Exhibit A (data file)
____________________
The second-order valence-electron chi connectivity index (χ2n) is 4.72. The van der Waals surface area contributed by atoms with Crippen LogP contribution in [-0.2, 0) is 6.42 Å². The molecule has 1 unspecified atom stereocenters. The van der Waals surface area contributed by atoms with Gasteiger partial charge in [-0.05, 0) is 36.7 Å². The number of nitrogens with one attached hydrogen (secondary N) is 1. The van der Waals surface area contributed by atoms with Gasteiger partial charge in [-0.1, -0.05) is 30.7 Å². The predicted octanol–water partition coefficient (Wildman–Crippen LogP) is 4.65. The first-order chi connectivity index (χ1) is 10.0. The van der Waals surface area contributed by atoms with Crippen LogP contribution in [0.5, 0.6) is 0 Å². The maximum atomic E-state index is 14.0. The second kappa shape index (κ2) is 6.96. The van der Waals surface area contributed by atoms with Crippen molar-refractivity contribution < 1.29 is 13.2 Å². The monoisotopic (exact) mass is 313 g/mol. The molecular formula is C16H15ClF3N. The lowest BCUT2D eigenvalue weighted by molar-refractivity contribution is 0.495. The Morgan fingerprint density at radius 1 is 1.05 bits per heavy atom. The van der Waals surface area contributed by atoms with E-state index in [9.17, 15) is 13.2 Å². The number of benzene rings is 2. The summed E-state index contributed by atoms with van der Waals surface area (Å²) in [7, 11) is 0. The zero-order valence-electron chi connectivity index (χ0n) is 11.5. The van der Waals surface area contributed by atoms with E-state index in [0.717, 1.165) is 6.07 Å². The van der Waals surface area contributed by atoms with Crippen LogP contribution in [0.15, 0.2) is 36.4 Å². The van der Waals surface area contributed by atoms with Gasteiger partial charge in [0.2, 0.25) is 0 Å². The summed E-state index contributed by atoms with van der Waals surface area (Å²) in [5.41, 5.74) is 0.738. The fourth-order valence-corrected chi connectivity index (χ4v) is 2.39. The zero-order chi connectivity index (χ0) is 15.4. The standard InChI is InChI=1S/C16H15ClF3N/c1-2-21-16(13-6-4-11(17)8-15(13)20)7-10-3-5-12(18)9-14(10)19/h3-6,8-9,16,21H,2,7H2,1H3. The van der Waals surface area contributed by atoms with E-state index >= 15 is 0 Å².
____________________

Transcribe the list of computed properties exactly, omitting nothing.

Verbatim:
The second-order valence-electron chi connectivity index (χ2n) is 4.72. The van der Waals surface area contributed by atoms with Crippen LogP contribution in [-0.2, 0) is 6.42 Å². The molecule has 1 unspecified atom stereocenters. The van der Waals surface area contributed by atoms with Gasteiger partial charge in [-0.05, 0) is 36.7 Å². The number of nitrogens with one attached hydrogen (secondary N) is 1. The van der Waals surface area contributed by atoms with Gasteiger partial charge in [-0.1, -0.05) is 30.7 Å². The predicted octanol–water partition coefficient (Wildman–Crippen LogP) is 4.65. The first-order chi connectivity index (χ1) is 10.0. The van der Waals surface area contributed by atoms with Crippen LogP contribution in [0.5, 0.6) is 0 Å². The maximum atomic E-state index is 14.0. The second kappa shape index (κ2) is 6.96. The van der Waals surface area contributed by atoms with Crippen molar-refractivity contribution < 1.29 is 13.2 Å². The monoisotopic (exact) mass is 313 g/mol. The molecular formula is C16H15ClF3N. The lowest BCUT2D eigenvalue weighted by molar-refractivity contribution is 0.495. The Morgan fingerprint density at radius 1 is 1.05 bits per heavy atom. The van der Waals surface area contributed by atoms with E-state index in [9.17, 15) is 13.2 Å². The number of benzene rings is 2. The summed E-state index contributed by atoms with van der Waals surface area (Å²) in [7, 11) is 0. The zero-order valence-electron chi connectivity index (χ0n) is 11.5. The van der Waals surface area contributed by atoms with E-state index in [0.717, 1.165) is 6.07 Å². The van der Waals surface area contributed by atoms with Crippen LogP contribution in [0.15, 0.2) is 36.4 Å². The van der Waals surface area contributed by atoms with Gasteiger partial charge in [0.2, 0.25) is 0 Å². The summed E-state index contributed by atoms with van der Waals surface area (Å²) in [5.41, 5.74) is 0.738. The fourth-order valence-corrected chi connectivity index (χ4v) is 2.39. The zero-order chi connectivity index (χ0) is 15.4. The standard InChI is InChI=1S/C16H15ClF3N/c1-2-21-16(13-6-4-11(17)8-15(13)20)7-10-3-5-12(18)9-14(10)19/h3-6,8-9,16,21H,2,7H2,1H3. The van der Waals surface area contributed by atoms with E-state index >= 15 is 0 Å².